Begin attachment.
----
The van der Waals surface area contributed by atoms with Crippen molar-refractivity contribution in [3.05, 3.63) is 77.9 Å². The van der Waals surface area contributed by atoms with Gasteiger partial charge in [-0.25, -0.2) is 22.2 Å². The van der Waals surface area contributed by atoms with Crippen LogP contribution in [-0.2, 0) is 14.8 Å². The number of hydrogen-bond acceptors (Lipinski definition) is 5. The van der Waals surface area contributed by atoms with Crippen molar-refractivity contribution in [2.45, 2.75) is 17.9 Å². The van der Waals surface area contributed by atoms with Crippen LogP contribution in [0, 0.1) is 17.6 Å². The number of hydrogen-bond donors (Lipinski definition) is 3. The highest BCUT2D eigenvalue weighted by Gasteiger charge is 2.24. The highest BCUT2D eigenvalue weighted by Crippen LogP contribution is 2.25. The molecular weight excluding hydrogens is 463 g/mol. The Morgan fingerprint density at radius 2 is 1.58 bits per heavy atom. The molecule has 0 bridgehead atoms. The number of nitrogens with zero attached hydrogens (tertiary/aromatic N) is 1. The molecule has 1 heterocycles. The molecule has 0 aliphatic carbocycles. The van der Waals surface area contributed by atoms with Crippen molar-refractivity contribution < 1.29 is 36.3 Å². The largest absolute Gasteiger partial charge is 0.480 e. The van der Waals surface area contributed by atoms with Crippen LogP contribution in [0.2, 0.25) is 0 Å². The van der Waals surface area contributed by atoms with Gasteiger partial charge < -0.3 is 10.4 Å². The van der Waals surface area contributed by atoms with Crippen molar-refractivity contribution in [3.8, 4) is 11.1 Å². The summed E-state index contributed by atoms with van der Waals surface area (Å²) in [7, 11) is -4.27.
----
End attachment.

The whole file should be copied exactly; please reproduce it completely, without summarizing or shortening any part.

The van der Waals surface area contributed by atoms with Crippen molar-refractivity contribution in [3.05, 3.63) is 77.9 Å². The van der Waals surface area contributed by atoms with Gasteiger partial charge in [-0.25, -0.2) is 22.2 Å². The van der Waals surface area contributed by atoms with Crippen LogP contribution in [-0.2, 0) is 14.8 Å². The number of hydrogen-bond acceptors (Lipinski definition) is 5. The van der Waals surface area contributed by atoms with Crippen molar-refractivity contribution in [2.45, 2.75) is 17.9 Å². The van der Waals surface area contributed by atoms with Crippen LogP contribution in [0, 0.1) is 17.6 Å². The number of hydrogen-bond donors (Lipinski definition) is 3. The highest BCUT2D eigenvalue weighted by Gasteiger charge is 2.24. The highest BCUT2D eigenvalue weighted by Crippen LogP contribution is 2.25. The molecular weight excluding hydrogens is 463 g/mol. The Morgan fingerprint density at radius 2 is 1.58 bits per heavy atom. The molecule has 0 bridgehead atoms. The number of nitrogens with zero attached hydrogens (tertiary/aromatic N) is 1. The molecule has 1 heterocycles. The molecule has 0 aliphatic carbocycles. The van der Waals surface area contributed by atoms with Crippen molar-refractivity contribution < 1.29 is 36.3 Å². The largest absolute Gasteiger partial charge is 0.480 e. The van der Waals surface area contributed by atoms with Crippen LogP contribution in [0.2, 0.25) is 0 Å². The van der Waals surface area contributed by atoms with Gasteiger partial charge < -0.3 is 10.4 Å². The van der Waals surface area contributed by atoms with Crippen molar-refractivity contribution in [3.8, 4) is 11.1 Å². The summed E-state index contributed by atoms with van der Waals surface area (Å²) in [7, 11) is -4.27.